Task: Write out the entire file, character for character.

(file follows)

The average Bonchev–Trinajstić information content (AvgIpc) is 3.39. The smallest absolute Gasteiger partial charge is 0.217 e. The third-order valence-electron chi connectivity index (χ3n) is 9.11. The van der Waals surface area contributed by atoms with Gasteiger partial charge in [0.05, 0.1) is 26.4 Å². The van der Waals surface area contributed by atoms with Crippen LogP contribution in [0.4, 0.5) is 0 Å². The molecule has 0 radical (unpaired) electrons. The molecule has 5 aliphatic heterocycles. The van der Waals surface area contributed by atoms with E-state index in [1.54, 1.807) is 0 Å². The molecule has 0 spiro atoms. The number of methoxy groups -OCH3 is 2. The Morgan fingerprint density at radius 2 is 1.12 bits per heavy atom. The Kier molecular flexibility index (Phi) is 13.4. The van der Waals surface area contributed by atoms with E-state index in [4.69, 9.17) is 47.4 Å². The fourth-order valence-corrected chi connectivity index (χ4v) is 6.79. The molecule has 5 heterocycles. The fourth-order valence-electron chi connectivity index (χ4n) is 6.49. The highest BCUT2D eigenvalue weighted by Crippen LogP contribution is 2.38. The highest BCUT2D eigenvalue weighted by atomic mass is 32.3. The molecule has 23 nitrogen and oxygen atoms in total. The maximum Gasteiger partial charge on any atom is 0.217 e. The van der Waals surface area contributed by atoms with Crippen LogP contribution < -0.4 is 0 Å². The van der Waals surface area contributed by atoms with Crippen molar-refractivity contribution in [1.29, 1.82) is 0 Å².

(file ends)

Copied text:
The average Bonchev–Trinajstić information content (AvgIpc) is 3.39. The smallest absolute Gasteiger partial charge is 0.217 e. The third-order valence-electron chi connectivity index (χ3n) is 9.11. The van der Waals surface area contributed by atoms with Gasteiger partial charge in [0.05, 0.1) is 26.4 Å². The van der Waals surface area contributed by atoms with Crippen LogP contribution in [0.4, 0.5) is 0 Å². The molecule has 0 radical (unpaired) electrons. The molecule has 5 aliphatic heterocycles. The van der Waals surface area contributed by atoms with E-state index in [1.54, 1.807) is 0 Å². The molecule has 0 spiro atoms. The number of methoxy groups -OCH3 is 2. The Morgan fingerprint density at radius 2 is 1.12 bits per heavy atom. The Kier molecular flexibility index (Phi) is 13.4. The van der Waals surface area contributed by atoms with E-state index in [4.69, 9.17) is 47.4 Å². The fourth-order valence-corrected chi connectivity index (χ4v) is 6.79. The molecule has 5 heterocycles. The fourth-order valence-electron chi connectivity index (χ4n) is 6.49. The highest BCUT2D eigenvalue weighted by Crippen LogP contribution is 2.38. The highest BCUT2D eigenvalue weighted by atomic mass is 32.3. The molecule has 23 nitrogen and oxygen atoms in total. The maximum Gasteiger partial charge on any atom is 0.217 e. The van der Waals surface area contributed by atoms with Crippen LogP contribution < -0.4 is 0 Å². The van der Waals surface area contributed by atoms with Crippen molar-refractivity contribution in [1.29, 1.82) is 0 Å².